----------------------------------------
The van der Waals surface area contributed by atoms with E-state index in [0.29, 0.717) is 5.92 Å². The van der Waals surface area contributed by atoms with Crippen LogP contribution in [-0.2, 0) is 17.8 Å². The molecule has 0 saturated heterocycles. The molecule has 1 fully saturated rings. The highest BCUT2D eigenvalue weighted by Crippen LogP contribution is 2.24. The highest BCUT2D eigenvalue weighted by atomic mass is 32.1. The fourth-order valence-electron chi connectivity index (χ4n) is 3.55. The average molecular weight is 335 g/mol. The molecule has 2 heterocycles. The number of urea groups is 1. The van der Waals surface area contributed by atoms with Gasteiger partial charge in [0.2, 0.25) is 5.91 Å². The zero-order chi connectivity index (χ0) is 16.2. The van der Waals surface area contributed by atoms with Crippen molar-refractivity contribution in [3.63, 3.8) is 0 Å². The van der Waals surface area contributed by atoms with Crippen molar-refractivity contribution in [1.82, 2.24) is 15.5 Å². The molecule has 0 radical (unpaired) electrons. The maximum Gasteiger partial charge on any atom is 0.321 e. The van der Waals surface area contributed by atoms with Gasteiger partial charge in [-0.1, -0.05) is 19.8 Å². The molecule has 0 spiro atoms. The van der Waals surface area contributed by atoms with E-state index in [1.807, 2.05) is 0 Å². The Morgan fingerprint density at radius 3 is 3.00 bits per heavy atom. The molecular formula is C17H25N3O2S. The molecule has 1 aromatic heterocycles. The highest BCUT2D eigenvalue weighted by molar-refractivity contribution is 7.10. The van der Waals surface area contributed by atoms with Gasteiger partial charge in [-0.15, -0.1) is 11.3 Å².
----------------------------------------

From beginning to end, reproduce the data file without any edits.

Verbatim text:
The van der Waals surface area contributed by atoms with E-state index in [0.29, 0.717) is 5.92 Å². The van der Waals surface area contributed by atoms with Crippen LogP contribution in [-0.2, 0) is 17.8 Å². The molecule has 0 saturated heterocycles. The molecule has 1 fully saturated rings. The highest BCUT2D eigenvalue weighted by Crippen LogP contribution is 2.24. The highest BCUT2D eigenvalue weighted by atomic mass is 32.1. The fourth-order valence-electron chi connectivity index (χ4n) is 3.55. The average molecular weight is 335 g/mol. The molecule has 2 heterocycles. The number of urea groups is 1. The van der Waals surface area contributed by atoms with Gasteiger partial charge in [0.2, 0.25) is 5.91 Å². The zero-order chi connectivity index (χ0) is 16.2. The van der Waals surface area contributed by atoms with Crippen molar-refractivity contribution in [3.63, 3.8) is 0 Å². The van der Waals surface area contributed by atoms with Crippen molar-refractivity contribution in [1.82, 2.24) is 15.5 Å². The molecule has 0 radical (unpaired) electrons. The maximum Gasteiger partial charge on any atom is 0.321 e. The van der Waals surface area contributed by atoms with Gasteiger partial charge in [-0.1, -0.05) is 19.8 Å². The molecule has 0 spiro atoms. The van der Waals surface area contributed by atoms with E-state index in [1.807, 2.05) is 0 Å². The Morgan fingerprint density at radius 3 is 3.00 bits per heavy atom. The molecular formula is C17H25N3O2S. The molecule has 1 aromatic heterocycles. The highest BCUT2D eigenvalue weighted by molar-refractivity contribution is 7.10. The van der Waals surface area contributed by atoms with Gasteiger partial charge in [-0.15, -0.1) is 11.3 Å².